So, I’ve done some research in response to Geoff’s request for a breakdown of possible outfield replacement candidates. I’ve polled my sources. I’ve done my digging. But first, I think we all need to step back and think about the situation for a second. Matsui is not dead. He will be coming back. Maybe not this year, but next year. Johnny Damon is also signed for next year. Gary Sheffield, however, is not. But that’s irrelevant. Pause and think about this for a second. The Yankees prospects are, primarily pitchers. That said, all we can do is trade pitchers for hitters. In other words, we trade our pitching to improve our offense. Does that make any sense to anyone? Do you really think Brian Cashman is running around thinking, "oh my god, we don’t have enough offense, we need more offense." For some reason, I don’t think so. I heard someone say that Torii Hunter may be traded to the Yankees. This makes no sense. Sure, you shift Damon to Left, you put Torii in Center. Alright. Then you have 4 All-Star Outfielders next year, if Sheffield comes back. Yet Torii isn’t half the hitter Sheff is, even at his old age. Therefore, you’re sacrificing future pitching and future offense for a couple months of Torii Hunter. As for Abreu, this makes even less sense. Now that the Phillies are finally winning, what can the Yankees possibly offer them to give up their best player? Heck, they wouldn’t take A-Rod. They’ve won 13 of their last 14 games, and now they’re one back of the Mets. They wouldn’t give up their bat boy for A-Rod right now. As for Barry Bonds…
Trading for Barry Bonds doesn’t make any sense. Yet, at the same time… it does. Barry can get off his rusty feet, DH a few games, and play a few in left as well. He’ll have plenty of protection in the lineup. But here’s the real kicker – you often hear that a player "isn’t cut out for New York." If there was ever a player made for New York, it’s Barry Bonds. The most hated player on the most hated team. It’s a perfect match. I don’t like Barry Bonds, and I’m sick of the hype. As Deadspin wrote, "Hey, the circus is in town! Come see A .217 hitter get an intentional walk! Right this way, folks!" Anyway, here’s the bottom line – right now, there’s no reason for the Yankees to make a move. You don’t trade for guys like Bobby Abreu just because your outfielder – star though he might be – breaks his wrist. Even if you’re the Yankees.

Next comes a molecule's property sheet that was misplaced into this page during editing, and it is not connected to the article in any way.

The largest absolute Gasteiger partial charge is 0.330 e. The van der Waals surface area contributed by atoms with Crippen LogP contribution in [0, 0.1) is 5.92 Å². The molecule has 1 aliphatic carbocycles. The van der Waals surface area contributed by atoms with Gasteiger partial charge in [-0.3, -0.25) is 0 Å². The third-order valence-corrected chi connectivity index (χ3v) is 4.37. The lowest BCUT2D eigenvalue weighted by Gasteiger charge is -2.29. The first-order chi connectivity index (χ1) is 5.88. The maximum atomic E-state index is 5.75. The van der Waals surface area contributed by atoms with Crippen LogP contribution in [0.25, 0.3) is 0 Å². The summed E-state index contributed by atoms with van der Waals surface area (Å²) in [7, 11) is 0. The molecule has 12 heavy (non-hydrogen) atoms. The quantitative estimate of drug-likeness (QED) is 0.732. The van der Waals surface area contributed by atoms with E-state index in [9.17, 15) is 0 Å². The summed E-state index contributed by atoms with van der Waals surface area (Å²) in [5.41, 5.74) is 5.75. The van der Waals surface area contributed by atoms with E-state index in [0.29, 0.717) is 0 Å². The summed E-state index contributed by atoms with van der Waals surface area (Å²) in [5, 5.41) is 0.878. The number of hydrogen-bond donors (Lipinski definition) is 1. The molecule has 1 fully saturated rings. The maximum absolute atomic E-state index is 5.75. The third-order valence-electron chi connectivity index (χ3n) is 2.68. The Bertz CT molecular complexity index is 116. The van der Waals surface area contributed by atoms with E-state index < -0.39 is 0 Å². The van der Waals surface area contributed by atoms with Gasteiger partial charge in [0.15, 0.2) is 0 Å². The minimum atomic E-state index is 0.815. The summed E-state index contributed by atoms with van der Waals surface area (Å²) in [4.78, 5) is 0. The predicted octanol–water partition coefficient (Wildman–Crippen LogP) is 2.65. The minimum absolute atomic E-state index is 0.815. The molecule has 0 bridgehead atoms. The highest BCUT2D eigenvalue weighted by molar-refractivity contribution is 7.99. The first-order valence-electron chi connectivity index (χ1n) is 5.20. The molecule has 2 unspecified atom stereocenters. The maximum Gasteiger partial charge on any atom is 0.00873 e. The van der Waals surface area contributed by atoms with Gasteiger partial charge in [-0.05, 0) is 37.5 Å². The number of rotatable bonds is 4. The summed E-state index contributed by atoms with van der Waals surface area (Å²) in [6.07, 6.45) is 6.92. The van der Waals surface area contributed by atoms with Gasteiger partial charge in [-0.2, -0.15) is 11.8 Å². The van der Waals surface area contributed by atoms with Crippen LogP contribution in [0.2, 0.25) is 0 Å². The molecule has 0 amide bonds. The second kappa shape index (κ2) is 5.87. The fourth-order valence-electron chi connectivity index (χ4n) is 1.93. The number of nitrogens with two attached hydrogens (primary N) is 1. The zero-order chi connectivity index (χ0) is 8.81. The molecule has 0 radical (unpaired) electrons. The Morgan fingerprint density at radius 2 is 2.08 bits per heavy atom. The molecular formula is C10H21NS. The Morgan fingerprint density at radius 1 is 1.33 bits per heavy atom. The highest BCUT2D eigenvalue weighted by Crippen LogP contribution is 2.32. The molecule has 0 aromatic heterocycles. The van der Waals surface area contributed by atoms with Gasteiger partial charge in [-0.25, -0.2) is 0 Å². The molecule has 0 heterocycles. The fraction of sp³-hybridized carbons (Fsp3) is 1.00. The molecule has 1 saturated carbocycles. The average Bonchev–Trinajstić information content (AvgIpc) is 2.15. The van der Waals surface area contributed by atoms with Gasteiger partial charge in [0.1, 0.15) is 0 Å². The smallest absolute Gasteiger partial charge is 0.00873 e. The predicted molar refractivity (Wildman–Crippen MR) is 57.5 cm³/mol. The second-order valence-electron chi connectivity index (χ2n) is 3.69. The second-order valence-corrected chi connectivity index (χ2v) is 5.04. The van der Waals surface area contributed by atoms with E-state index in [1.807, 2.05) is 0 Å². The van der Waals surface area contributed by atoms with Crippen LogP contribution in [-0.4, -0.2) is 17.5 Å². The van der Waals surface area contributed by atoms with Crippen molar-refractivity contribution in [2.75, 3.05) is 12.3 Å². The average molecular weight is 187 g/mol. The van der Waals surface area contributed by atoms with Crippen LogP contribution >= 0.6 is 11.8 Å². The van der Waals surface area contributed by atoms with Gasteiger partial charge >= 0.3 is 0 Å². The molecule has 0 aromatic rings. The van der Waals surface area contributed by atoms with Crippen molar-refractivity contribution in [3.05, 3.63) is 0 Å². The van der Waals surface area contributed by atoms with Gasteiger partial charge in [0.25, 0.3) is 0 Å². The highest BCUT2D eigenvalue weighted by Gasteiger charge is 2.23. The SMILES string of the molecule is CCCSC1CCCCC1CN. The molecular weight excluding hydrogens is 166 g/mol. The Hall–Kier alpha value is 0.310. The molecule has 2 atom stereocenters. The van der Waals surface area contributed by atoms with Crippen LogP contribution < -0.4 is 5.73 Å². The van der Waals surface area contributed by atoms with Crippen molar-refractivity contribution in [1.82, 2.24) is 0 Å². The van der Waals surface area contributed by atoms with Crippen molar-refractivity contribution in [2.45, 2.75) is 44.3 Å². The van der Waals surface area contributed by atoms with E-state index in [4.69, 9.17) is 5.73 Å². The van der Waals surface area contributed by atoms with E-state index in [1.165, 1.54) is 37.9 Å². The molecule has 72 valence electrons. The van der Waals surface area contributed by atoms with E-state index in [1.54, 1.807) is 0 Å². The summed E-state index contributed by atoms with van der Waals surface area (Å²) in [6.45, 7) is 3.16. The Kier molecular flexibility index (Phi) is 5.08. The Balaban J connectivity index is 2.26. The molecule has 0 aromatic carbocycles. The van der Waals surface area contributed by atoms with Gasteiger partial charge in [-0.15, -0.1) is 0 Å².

You shouldn’t lose a game you’re on pace to score 63 runs in.
On Sunday night, the White Sox played the Minnesota Twins. The Twins scored seven – count them, seven – runs in the first inning off Mark Buehrle. Now, Buehrle is one of my favorite guys. I was upset. But I told myself that Buehrle wasn’t hurting too bad; he had actually only given up one earned run. Amazing, yes. If there was ever a time to talk about the Fundamentals, it would have been then. But that matter concerned the team, not Mark. So I went on following the Gamecast. The Sox had scored 3 runs in the top of the 1st, so they were only down 4. One more run in the third, five more in the fourth. Sox up, 9-7. Twins lose. Mark Buehrle gets the W. Carlos Silva gets not only the loss, but a full blown demotion. That’s right, Carlos Silva and his 8.80 ERA have now migrated to the bullpen. I can’t decide what’s happening here – are the Twins betting that they will improve because Carlos will spend less time ruining their games? Or, do they just think it’s better to have them ruin the games in later innings than the earlier ones? Either way, Silva, who didn’t have much of a Spring Training due to the WBC, needs to get some innings in any way he can.